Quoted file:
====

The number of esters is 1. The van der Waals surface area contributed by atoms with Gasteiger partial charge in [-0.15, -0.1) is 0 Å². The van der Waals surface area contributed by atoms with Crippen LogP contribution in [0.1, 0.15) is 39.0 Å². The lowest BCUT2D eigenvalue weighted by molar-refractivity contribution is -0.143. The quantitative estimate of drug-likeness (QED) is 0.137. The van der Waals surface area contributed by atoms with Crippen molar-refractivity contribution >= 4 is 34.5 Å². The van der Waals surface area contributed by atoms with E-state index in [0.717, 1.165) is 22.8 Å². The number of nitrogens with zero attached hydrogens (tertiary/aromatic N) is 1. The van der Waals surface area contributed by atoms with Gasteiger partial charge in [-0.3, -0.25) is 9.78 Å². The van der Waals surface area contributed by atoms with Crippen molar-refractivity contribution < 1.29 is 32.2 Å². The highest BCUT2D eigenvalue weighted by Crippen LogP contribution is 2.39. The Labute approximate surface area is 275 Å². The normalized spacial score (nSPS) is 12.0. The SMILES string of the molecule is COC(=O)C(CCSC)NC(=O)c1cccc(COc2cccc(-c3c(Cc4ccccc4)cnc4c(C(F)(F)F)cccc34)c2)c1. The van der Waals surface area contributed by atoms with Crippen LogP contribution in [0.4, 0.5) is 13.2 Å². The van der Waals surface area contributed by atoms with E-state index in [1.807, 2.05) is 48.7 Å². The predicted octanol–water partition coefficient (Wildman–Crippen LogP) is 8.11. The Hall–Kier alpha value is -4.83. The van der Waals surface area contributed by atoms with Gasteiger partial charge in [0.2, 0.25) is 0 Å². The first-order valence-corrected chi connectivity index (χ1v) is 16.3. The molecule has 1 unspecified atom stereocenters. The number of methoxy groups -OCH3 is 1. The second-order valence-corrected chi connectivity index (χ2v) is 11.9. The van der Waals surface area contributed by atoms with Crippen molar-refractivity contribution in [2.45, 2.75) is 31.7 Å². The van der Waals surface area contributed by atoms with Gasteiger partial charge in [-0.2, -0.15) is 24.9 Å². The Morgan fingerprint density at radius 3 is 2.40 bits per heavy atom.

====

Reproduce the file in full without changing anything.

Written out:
The number of esters is 1. The van der Waals surface area contributed by atoms with Gasteiger partial charge in [-0.15, -0.1) is 0 Å². The van der Waals surface area contributed by atoms with Crippen LogP contribution in [0.1, 0.15) is 39.0 Å². The lowest BCUT2D eigenvalue weighted by molar-refractivity contribution is -0.143. The quantitative estimate of drug-likeness (QED) is 0.137. The van der Waals surface area contributed by atoms with Crippen molar-refractivity contribution >= 4 is 34.5 Å². The van der Waals surface area contributed by atoms with E-state index in [0.717, 1.165) is 22.8 Å². The number of nitrogens with zero attached hydrogens (tertiary/aromatic N) is 1. The van der Waals surface area contributed by atoms with Gasteiger partial charge in [-0.3, -0.25) is 9.78 Å². The van der Waals surface area contributed by atoms with Crippen molar-refractivity contribution < 1.29 is 32.2 Å². The highest BCUT2D eigenvalue weighted by Crippen LogP contribution is 2.39. The Labute approximate surface area is 275 Å². The normalized spacial score (nSPS) is 12.0. The SMILES string of the molecule is COC(=O)C(CCSC)NC(=O)c1cccc(COc2cccc(-c3c(Cc4ccccc4)cnc4c(C(F)(F)F)cccc34)c2)c1. The van der Waals surface area contributed by atoms with Crippen LogP contribution in [0.4, 0.5) is 13.2 Å². The van der Waals surface area contributed by atoms with E-state index in [1.807, 2.05) is 48.7 Å². The predicted octanol–water partition coefficient (Wildman–Crippen LogP) is 8.11. The Hall–Kier alpha value is -4.83. The van der Waals surface area contributed by atoms with Gasteiger partial charge in [0.2, 0.25) is 0 Å². The first-order valence-corrected chi connectivity index (χ1v) is 16.3. The molecule has 1 unspecified atom stereocenters. The number of methoxy groups -OCH3 is 1. The second-order valence-corrected chi connectivity index (χ2v) is 11.9. The van der Waals surface area contributed by atoms with Crippen molar-refractivity contribution in [2.45, 2.75) is 31.7 Å². The van der Waals surface area contributed by atoms with Gasteiger partial charge in [-0.2, -0.15) is 24.9 Å². The Morgan fingerprint density at radius 3 is 2.40 bits per heavy atom.